PROCESSING OF PAPAYA
Nithya Mary.D 20081326
Introduction The papaya is the fruit of the plant Carica papaya, in the genus Carica. It is native to the tropics of the Americas, and was first cultivated in Mexico. It is a large tree-like plant, with a single stem growing tall, with spirally arranged leaves confined to the top of the trunk. The fruits are large, 15–45 centimeters long, 10–30 centimeters diameter. The fruit is ripe when it feels soft and its skin has attained an amber to orange hue. Just like coconut, papaya tree is considered as "Karpaga Viruksha" because, the various parts of the tree are used either for human consumption or for animals or as raw materials for several agro-based industries. Papaya not only helps to improve the farm income but also serves as a cottage industry. Benefits · Papaya contains a high amount of potassium and the flesh of papaya is very high in Vitamin A. · Papaya contains the protein called papain which is a digestive enzyme that helps in natural digestion process. · The skin of papaya is excellent for treating skin wounds and places that do not heal quickly. · Papaya is low in calories and high in nutritive value hence it is an excellent food for those on a diet. · Papaya has anti-inflammatory properties and anti-cancerous properties. The antiinflammatory properties in papaya will help reduce pain for those suffering from arthritis, edema and osteoporosis. · The high concentration of Vitamin C and Vitamin A contained in papaya is very beneficial to strengthen the immune system. · Papaya is also very good for the hair and helps in controlling dandruff. Papaya shampoos are good for the hair. All the parts of the papaya fruit are useful and beneficial. Right from the seeds to the papaya leaves and the flesh of the fruit, all of it has some value. Both the inside and the outside of the fruit can be utilized. Thus no part of the fruit is useless or goes as a waste. Value added products of papaya 1. Papain One of the important and economically manufactured products marketed under this name is the dried milk of raw papaya fruits. This is used industrially in tenderizing meat, to extract oil from liver of 'Tuna' fish, in the manufacture of cosmetics like 'snow' and face creams and dental pastes, in degumming silk and rayon, in the pre-shrinking of wool, in the curing of leather and in brewing industry. In the medicinal field, papain finds use in the treatment of necrotic tissues, dyspepsia and other digestive ailments, ring worm and round worm infection, skin lesions and in disorders of kidney. Several proprietary pharmaceutical preparations using papain are in the market now. The cultivation of papaya for producing papain will be a profitable proposition and substantial quantities for internal and foreign market can be produced by adopting correct techniques. Extraction of Papain Select half to three fourth mature fruits (Between 70 and 100 days of age from fruit set). Early in the morning, before 10:00 a.m. tap the fruits by giving four longitudinal, skin deep incisions on the surface of the fruit from the stalk end to the tip. The four cuts spread over four sides of the fruit. The depth of the incision should not be more than 0.3 cm. A razor blade attached to a handle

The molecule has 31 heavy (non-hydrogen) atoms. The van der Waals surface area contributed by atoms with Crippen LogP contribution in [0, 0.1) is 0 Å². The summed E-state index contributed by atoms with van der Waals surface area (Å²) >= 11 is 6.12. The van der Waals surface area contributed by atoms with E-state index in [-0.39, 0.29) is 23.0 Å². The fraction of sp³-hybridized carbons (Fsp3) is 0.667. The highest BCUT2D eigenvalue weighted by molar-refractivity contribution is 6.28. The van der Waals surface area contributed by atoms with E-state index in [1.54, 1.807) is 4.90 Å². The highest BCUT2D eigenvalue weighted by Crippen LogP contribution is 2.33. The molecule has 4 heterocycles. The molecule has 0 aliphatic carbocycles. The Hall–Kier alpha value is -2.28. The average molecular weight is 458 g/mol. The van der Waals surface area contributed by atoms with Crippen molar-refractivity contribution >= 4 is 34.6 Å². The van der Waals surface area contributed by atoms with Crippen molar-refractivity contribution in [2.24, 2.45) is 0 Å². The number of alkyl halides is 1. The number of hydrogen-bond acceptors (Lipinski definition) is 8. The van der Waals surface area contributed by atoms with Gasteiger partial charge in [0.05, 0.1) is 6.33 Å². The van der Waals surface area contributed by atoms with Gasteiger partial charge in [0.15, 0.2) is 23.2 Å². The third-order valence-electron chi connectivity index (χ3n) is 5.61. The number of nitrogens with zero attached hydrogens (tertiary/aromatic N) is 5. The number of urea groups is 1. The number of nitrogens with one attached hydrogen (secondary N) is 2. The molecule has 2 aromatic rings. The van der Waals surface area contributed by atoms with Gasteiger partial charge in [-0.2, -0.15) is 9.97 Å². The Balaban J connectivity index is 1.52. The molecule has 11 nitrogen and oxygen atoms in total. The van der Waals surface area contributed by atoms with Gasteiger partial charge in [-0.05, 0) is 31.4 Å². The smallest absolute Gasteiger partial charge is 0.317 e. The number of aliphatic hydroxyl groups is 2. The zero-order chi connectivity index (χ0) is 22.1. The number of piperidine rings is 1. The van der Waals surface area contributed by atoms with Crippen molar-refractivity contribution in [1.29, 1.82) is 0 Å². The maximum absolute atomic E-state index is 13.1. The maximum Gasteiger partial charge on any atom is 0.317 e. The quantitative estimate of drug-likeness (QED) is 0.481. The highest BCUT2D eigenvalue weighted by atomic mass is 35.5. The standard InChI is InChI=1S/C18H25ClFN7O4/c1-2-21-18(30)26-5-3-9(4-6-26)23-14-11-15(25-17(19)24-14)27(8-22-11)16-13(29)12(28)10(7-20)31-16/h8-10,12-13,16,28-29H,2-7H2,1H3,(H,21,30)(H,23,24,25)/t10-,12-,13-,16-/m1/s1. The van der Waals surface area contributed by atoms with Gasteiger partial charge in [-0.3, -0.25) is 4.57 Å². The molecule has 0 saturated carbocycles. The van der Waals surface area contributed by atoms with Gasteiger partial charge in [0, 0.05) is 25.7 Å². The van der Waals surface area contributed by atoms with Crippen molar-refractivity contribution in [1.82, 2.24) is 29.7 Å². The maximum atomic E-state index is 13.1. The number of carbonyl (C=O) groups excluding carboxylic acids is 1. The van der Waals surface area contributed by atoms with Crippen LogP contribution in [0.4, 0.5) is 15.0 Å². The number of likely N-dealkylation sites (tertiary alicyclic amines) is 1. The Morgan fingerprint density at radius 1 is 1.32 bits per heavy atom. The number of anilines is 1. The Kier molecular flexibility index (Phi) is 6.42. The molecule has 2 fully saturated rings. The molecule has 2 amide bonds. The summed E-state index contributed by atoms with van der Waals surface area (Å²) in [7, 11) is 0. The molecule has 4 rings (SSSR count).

with the blade projecting out to the required depth is a handy tool for incision. Sharp bamboo splinters can also be used for incising papaya fruits. Immediately on incising, scrap the latex that solidifies in the cuts and add to the liquid latex. Give the incision at intervals of three to four days. Dry the latex collected every day in the sun or in artificial driers at temperatures of 50°C to 55°C. Add small quantities of potassium meta-bi-sulphate i.e.5 ml dissolved in one liter of water to the liquid latex before it is dried. It helps to extend the storage life of papain to a certain extent. The drying is continued until the product comes off in...